A possible Brexit has been a central topic of many stories in recent weeks. This week I present a short review of these, and a graph that goes a long way to ‘clarifying’ matters.

There is plenty to entertain those interested in the question of whether the British will vote to withdraw from the EU and what exactly the consequences of this would be. Not only are there websites providing daily updates on the latest polls; every week there’s at least one organization producing voluminous reports on the possible costs of this scenario. Today I give an overview of a number of interesting sources on this topic.

We begin with the key question: will they or won’t they? Will the majority vote to leave Europe on 23 June, or will the contents of the ballot box reveal a different outcome? We’ll only know for sure on the day itself, so until then we have to use other means. Financial Times columnist Gavyn Davies gives three alternatives: online polls, phone surveys and bookmakers. The difference between the first two is, I think, clear: online polls are cheaper, faster and held more regularly. But also usually less accurate. Phone surveys are more expensive and therefore held less often, but they do provide a better overview of aspects such as double voting and give a better indication of the views of a specific target group. The third of these alternatives shows the probability distribution, according to British bookmakers. Interestingly you can see that while there isn’t all that much difference between the ‘Brexit’ and ‘no Brexit’ group in the online and phone surveys, bookmaker odds reflect a clear preference for leaving Europe. And since this concerns real money, many analysts view this as the most reliable source.


The first two parts of this graph are updated daily by the Financial Times (see here). The latest results show that 47% are currently in favor of remaining in Europe, 41% want out and 12% are not sure yet. So all bets are off. The FT is of course not the only organization offering this tool: The Economist is also keeping its finger on the pulse, and in addition to results gives information on opinion polling per region, gender and income bracket.


What will it cost?
Leaving aside the question of whether the British will vote to stay or go, another crucial question is what a potential Brexit would cost? Important disclaimer: no one can possibly know. A great deal depends on the outcome of the negotiations that would then take place and no one can say to what extent those involved will play hard ball. A lot also depends on the reaction of the financial markets (in particular currency movements) and this too is a variable that is hard to predict.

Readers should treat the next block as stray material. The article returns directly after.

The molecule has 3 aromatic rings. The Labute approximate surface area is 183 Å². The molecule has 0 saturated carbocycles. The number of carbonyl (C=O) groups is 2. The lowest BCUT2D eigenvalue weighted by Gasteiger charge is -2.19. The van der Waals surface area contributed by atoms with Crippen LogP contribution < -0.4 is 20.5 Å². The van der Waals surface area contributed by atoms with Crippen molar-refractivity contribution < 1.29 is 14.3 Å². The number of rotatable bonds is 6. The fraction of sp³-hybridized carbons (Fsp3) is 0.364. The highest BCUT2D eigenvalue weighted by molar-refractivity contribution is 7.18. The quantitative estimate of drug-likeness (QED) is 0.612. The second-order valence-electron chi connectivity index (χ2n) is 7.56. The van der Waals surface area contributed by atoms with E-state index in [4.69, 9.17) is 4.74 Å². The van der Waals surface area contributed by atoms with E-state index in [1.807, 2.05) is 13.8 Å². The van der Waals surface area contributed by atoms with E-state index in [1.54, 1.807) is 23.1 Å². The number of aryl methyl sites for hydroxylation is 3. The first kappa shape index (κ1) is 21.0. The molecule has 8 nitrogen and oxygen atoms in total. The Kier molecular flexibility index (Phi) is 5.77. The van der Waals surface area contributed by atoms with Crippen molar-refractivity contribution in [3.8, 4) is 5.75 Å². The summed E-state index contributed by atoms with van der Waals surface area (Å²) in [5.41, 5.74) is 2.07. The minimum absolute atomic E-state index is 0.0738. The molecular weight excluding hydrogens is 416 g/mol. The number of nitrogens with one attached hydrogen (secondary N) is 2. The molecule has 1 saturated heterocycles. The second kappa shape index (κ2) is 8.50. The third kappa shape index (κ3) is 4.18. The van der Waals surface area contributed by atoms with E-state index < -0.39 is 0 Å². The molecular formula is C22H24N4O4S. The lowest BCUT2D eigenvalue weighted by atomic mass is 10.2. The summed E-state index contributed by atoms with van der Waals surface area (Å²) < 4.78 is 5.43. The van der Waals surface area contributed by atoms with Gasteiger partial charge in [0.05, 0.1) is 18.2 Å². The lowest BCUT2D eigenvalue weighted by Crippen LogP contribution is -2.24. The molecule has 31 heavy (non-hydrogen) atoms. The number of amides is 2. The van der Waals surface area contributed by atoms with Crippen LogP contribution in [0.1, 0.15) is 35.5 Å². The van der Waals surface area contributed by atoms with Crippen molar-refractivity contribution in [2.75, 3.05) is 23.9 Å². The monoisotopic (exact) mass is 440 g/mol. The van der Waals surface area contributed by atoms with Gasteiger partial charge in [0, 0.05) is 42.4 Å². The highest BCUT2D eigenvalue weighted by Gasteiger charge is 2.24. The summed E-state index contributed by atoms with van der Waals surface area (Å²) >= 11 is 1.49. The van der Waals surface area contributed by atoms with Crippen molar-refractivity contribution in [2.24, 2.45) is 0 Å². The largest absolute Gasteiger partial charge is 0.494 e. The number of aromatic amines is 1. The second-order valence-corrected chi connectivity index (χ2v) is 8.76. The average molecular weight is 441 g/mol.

That said, you can still make an educated guess based on the assumptions made. These include those set out in the report published by Her Majesty’s Treasury, which devotes some 200 pages to the potential costs of a Brexit. The headline: it would cost the average household some 6% in income, and by 2030 around GBP 4300 a year. Do note though that this estimate is based on the scenario of the UK being able to negotiate a bilateral trade agreement with the EU: if it isn’t, the costs could rise to around GBP 5200 a year (7.5%).


You could of course argue that the source of this research is not altogether neutral: the Finance Minister is a strong supporter of the ‘stay’ group. This was precisely the criticism of the pro-Brexit group, as well as the position taken by the very highly regarded BBC program ‘More or Less’ in its weekly podcast. Fear not though, because another study has been published (36 pages, much easier to digest) by a somewhat less involved source: the OECD. This calculates the total (i.e. not the yearly) costs at 5% of the total GDP, based on the central scenario.


That’s it for my overview of just a few of the links I’ve come across in the past few weeks: for a broader perspective, I’d recommend visiting and entering ‘Brexit’ in the search box.

Nevertheless, I’d like to return briefly to the first graph, which – incidentally – is from HM Treasury’s report. As far as I’m concerned, this is the graph of the week because it gives a good picture of the vast number of unions, treaties and zones that actually exist within Europe. It’s just a shame that the BeNeLux is missing…

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